It sounds mostly like training consistency issues.
There are some rules to training that you might find useful:
1. Always start each session with something she can do well, so she has success and you can praise her and make the idea of training a positive one.
2. Keep training sessions short.
3. Do something 3 times, then move on.
4. Give commands 1 time. Give her an opportunity to get it right. Then help her to get into the position you want her in.
5. Do not give ANY command that you cannot immediately enforce -- this teaches her to ignore you -- a complaint you have. Do not command a COME, unless she is on lead. Ever. This one isn't optional. It is a lifeskill. If you need to, change the word you use to HERE. On lead, call her name, and then say, COME! if she comes, praise. If not, then a small tug and a lowered tone: NOW! If she comes, praise. If not, then walk to her, realing in the lead as you go, then walk her with her lead to where you wanted her to be, then say, "GOOD COME."
6. Always follow through.
7. Never, ever call your dog to you and then chew her out or punish her in any way. Coming to you is ALWAYS a good and positive thing.
8. For stationary exercises, do not use her name; for exercises where you want her to move, use her name:
Roxy, Come -- Yes.
Roxy, Heel -- Yes.
Stay! -- yes.
Roxy, Stand -- Yes.
Roxy, Sit -- Yes.
Roxy, Down -- Yes.
WAIT! -- Yes.
Roxy, STAY --No.
9. Her name should be associated with good stuff, praise, Good Girl! Good Roxie, Yes! What a good girl you are!
10. Negative markers should not have her name. Roxy, No! -- No. Just say, "No!" or "Eh!" This is not a psychological save her self-esteem thing, it is that you want to mark unwanted attention immediately if not sooner. It is easier for you to connect that No! or Eh! to the behavior you did not want if you do not wait to spit it out. There is simply no point in saying, "Bad Roxy."
11. Timing -- praise behavior you want, and correct behavior you don't want within seconds. I like YES! when I am training to let them know they got it right. Immediately, and then I follow that with "Good Sit" or whatever I was trying to teach. To reinforce the name that I am calling the command. For a negative, I will say "Eh!" and then I will start over completely with the command, a little quicker maybe to help the dog get into the desired position. And immediate praise when they get there.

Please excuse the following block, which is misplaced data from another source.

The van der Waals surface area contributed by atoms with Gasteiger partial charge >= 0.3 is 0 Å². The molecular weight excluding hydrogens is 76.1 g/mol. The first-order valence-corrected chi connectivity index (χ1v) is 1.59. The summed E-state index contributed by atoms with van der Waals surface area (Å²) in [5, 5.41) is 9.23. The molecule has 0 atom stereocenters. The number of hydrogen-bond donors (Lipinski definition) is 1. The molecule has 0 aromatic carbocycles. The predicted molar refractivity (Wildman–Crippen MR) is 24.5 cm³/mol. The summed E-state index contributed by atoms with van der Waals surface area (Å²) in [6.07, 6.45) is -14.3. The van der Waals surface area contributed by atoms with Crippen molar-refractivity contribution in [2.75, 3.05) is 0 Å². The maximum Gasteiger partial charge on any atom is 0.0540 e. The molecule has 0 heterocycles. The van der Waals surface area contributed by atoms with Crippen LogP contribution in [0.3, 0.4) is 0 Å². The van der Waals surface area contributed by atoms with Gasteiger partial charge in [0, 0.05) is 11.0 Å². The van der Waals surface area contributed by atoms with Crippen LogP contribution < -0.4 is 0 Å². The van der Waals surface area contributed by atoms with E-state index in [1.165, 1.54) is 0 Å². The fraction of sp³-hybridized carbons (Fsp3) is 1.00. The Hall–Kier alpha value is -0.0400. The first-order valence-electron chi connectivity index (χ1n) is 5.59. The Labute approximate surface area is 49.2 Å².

12. End the session with something fun, that they will have success with. Jazz it up, end on an up-beat, when they still want more.
13. Pay attention to your body language and keep it consistent.
14. Phase treats out. Begin treating only every other time, or every third time, then for the quickest DOWN, and the best SIT, and then for a string of properly executed commands.
15. Break commands into parts, and train at first by staying close and managing distractions to be nil. As your dog gets it, start adding distance and time to stays, and then distractions -- build up to the 5 minute down with distractions, build up to the heel up and down the street, build up to a 20' recall, and a 10 foot stay.
More on come. Once you start the COME command, add a SIT. Every time you tell the dog to COME, have him sit in front of you, close enough for you to pet his head, and touch his collar -- then give him praise and a treat. When you are out walking next to a busy road, and you drop the lead, you want that COME to naturally be a COME FRONT, and petting the head and grabbing the collar.
When you do not have a lead on the dog, and it is time to come in, do not use COME or HERE. Save that for emergencies if the dog is not on a lead. Instead call the dog's name, ROXIE! Put your hand in your pocket as though you are going to get a treat. or run the other way. But do not use the COME command unless you can enforce it immediately. Do not chase your dog -- that is a very fun game to dogs, a very frustrating game for humans, a very dangerous game for dogs, and a heartbreaking game for humans.
It is all about discipline. The secret is, that it is about disciplining the human, so that the human makes sense to the dog, and the dog gains confidence and trust in the human because the human is consistent.
It is easier with classes and a good instructor. Classes provide instant distractions in the form of other dogs and people, and opportunities to learn from others' mistakes as well as your own. It also provides a bit of accountability -- if you are paying for it, if you sacrificed cable tv for dog classes, you are more likely to get out there and do the work every day. Some of us need this. And, classes with a good instructor can help because she can see the interaction between the dog and the person, and make suggestions individual to your dog and you. She can improve your timing, your body language, your consistency. And if something isn't working for your dog, she can suggest something else. If you can't, you can't, but it can make things easier.
Heidi Ho, Odie
Joy-Joy, Bear Cub, Hepsi-Pepsi
Cujo2, Karma Chameleon
Ramona the Pest, Kojak -- who loves you baby?
Tiny Tinnie, Susie's Uzzi, Kaiah -- The Baby Monster.